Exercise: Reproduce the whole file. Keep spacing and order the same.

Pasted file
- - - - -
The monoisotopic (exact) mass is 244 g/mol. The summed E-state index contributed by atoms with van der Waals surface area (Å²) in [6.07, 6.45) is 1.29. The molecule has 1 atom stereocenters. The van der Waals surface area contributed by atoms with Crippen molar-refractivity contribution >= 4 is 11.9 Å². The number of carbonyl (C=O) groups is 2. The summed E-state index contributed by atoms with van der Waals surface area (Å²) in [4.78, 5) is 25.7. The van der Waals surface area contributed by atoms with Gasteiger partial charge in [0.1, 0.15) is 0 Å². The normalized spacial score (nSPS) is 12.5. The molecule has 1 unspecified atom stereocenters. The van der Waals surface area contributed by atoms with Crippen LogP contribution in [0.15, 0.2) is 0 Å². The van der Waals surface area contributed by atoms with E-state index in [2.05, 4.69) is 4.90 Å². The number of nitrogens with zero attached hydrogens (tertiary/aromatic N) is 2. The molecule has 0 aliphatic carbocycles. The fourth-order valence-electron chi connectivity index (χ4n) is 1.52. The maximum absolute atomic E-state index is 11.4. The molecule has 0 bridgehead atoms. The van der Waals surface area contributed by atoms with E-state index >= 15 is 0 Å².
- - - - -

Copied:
The monoisotopic (exact) mass is 244 g/mol. The summed E-state index contributed by atoms with van der Waals surface area (Å²) in [6.07, 6.45) is 1.29. The molecule has 1 atom stereocenters. The van der Waals surface area contributed by atoms with Crippen molar-refractivity contribution >= 4 is 11.9 Å². The number of carbonyl (C=O) groups is 2. The summed E-state index contributed by atoms with van der Waals surface area (Å²) in [4.78, 5) is 25.7. The van der Waals surface area contributed by atoms with Gasteiger partial charge in [0.1, 0.15) is 0 Å². The normalized spacial score (nSPS) is 12.5. The molecule has 1 unspecified atom stereocenters. The van der Waals surface area contributed by atoms with Crippen LogP contribution in [0.15, 0.2) is 0 Å². The van der Waals surface area contributed by atoms with E-state index in [2.05, 4.69) is 4.90 Å². The number of nitrogens with zero attached hydrogens (tertiary/aromatic N) is 2. The molecule has 0 aliphatic carbocycles. The fourth-order valence-electron chi connectivity index (χ4n) is 1.52. The maximum absolute atomic E-state index is 11.4. The molecule has 0 bridgehead atoms. The van der Waals surface area contributed by atoms with E-state index >= 15 is 0 Å².